It was like a nightmare crossover between Gossip Girl and Black Mirror. Socialites, models, and celebrities, promised extravagant beachside benders, flocked to the Bahamas only to find feral dogs, luggage gone AWOL, and accommodations resembling FEMA camps. Social media feeds exploded with tales of wealthy millennials stranded on an island with little food or water.
Initially, most of the blame was laid on former music sensation Ja Rule, the public face of Fyre Media, before culpability shifted toward his partner Billy McFarland, the 25-year-old Fyre Festival co-founder and CEO of Magnises, an on-demand luxury concierge service based out of Manhattan. (Full disclosure: I worked for Magnises as head of content from February to December of 2015.)
A disastrous music festival in the Bahamas, marketed to the 1 percent and helmed by a 25-year-old tech CEO and a ’90s rapper, both intoxicated from the questionable allure of venture capitalism, fits perfectly into 2017’s bizarre cultural landscape of oligarchy and celebrity worship. However, this narrative is exaggerated and misses the mark. Fyre Festival was an event promoted by multiple celebrities, “influencers,” and social media titans, most notably Kendall Jenner, Bella Hadid, and Emily Ratajkowski, without any proof of concept. These celebrities are not the victims: They are the perpetrators of irresponsible marketing that fails to consider the consumer.
Influencer marketing has long occupied a gray area of online advertising. In 2011 the rapper 50 Cent saw his investment in a penny-stock company called H & H Imports increase by $8.7 million when he promoted the stock on Twitter. Many companies, especially tech start-ups, use influencer marketing to establish credibility; the practice’s rise through social media occurred alongside the hospitality industry’s embrace of the “hosting model”, where celebrities pocket quick cash through walk-through appearances at nightclubs. Unlike standard partnerships between celebrities and companies, which typically require months of vetting and negotiations and years of brand representation, influencer marketing is immediate: The influencer promotes a product on a day agreed upon by the company, in the hopes of causing a surge in sales.
For the most part, these endorsements are harmless and can sometimes be quite funny (as when Kardashian hanger-on Scott Disick “accidentally” posted his advertising instructions in a since-deleted Instagram post promoting the British brand Boo Tea). However, when you have rappers doling out financial advice on Twitter about companies they’re personally invested in, and celebrities promoting music festivals in foreign countries, with some customers dropping tens of thousands of dollars, things get complicated. Should these influencers, who profit from the customers’ trust, have a responsibility to vet the products or services they’re promoting in order to keep that trust, or should their behavior go unchecked?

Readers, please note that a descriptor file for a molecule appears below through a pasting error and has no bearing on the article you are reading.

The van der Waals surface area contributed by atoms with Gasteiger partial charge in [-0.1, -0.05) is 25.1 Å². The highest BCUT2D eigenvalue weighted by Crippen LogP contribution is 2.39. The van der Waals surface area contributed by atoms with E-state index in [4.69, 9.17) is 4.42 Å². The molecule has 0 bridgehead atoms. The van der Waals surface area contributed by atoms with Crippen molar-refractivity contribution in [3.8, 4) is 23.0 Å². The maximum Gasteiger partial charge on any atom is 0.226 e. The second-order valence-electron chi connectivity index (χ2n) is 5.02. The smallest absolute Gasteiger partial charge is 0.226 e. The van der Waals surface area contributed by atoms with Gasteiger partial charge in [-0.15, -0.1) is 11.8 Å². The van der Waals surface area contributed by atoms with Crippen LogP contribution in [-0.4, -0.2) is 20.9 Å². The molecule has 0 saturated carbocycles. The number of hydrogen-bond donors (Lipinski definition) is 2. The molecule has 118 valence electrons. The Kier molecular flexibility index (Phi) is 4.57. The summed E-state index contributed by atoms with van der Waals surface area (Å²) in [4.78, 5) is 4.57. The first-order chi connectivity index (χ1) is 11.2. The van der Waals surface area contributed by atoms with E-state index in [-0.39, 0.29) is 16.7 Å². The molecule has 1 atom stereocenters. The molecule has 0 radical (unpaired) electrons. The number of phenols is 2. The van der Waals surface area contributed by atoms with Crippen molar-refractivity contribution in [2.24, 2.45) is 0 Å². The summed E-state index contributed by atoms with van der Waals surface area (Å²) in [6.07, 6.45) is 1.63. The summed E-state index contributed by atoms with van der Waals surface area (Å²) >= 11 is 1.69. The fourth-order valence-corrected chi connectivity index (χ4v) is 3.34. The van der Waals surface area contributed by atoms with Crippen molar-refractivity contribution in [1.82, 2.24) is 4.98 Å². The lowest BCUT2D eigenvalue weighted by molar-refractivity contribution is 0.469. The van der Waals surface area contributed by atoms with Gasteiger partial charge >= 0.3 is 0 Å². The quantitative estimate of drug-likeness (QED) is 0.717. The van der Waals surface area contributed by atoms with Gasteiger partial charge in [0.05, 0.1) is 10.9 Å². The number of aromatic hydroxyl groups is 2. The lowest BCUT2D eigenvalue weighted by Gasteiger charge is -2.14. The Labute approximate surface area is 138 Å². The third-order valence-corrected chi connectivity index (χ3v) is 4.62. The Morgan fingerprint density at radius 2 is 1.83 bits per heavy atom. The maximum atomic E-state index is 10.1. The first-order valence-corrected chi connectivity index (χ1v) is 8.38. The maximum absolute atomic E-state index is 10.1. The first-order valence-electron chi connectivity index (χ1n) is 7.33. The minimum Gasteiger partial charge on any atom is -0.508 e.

The Federal Trade Commission sides with option A.
Last March, the FTC filed a complaint against Lord & Taylor, complaining the retailer didn’t clarify that it had paid influencers and fashion juggernaut Nylon Magazine to promote its Design Lab clothing line. The social media campaign paid more than 50 fashion influencers between $1,000 and $4,000 to post an Instagram photo of themselves wearing a specific dress while mentioning Lord & Taylor and the hashtag #DesignLab in the photo caption. Nylon even posted a picture of the outfit on its Instagram feed. According to the Wall Street Journal, the Design Lab campaign reached 11.4 million users and resulted in 328,000 brand engagements. The dress sold out. And Lord & Taylor settled the case.
Later that year, the Connecticut-based nonprofit Truth in Advertising threatened to report the Kardashian-Jenner sisters to the FTC for “deceptive marketing” campaigns on social media, citing a Kylie Jenner Instagram post that promoted Fit Tea without indicating it was a paid advertisement. The Kardashians have since labeled some posts as sponsored, but they appear mostly undeterred by the $40,000 penalty for disobeying provisions outlined in the FTC Act. (Kendall Jenner promoted Fyre Festival without mentioning any financial ties).
Last month, after the consumer rights advocacy group Public Citizen filed a formal complaint referencing undisclosed endorsements by Kourtney Kardashian, Chrissy Teigen, Kris Jenner, and David and Victoria Beckham, the Federal Trade Commission sent letters to 90 celebrities and influencers advertising through social media. The specifics of each letter varied, but the FTC’s basic message was the same: Anyone using their fame to promote products was now required to disclose a “material connection” between the endorser and the marketer of a product. In the past, the FTC has created endorsement guides and published an statement to differentiate influencers’ advertising from truly independent news or product reviews.
In the case of Fyre Festival, only Emily Ratajkowski included “#ad” in her post to indicate that it was sponsored content. However, she shouldn’t be commended for what is legally considered standard practice. By lending their names to brands with no prior history—brands that are nothing more than young people throwing investor money towards hype— celebrities damage their own brands.
Influencer marketing is different from traditional advertising in that its perpetrators shape all facets of popular culture. Like corporations, influencers set trends in what we buy, what we wear, and even how we think. But as people continue to brand themselves on social media, celebrities have further turned themselves into marketing machines. With increased FTC crackdowns, and a newfound public distrust towards influencers following the Fyre Festival blowback, the influencer model is now in jeopardy. And maybe that’s not a bad thing.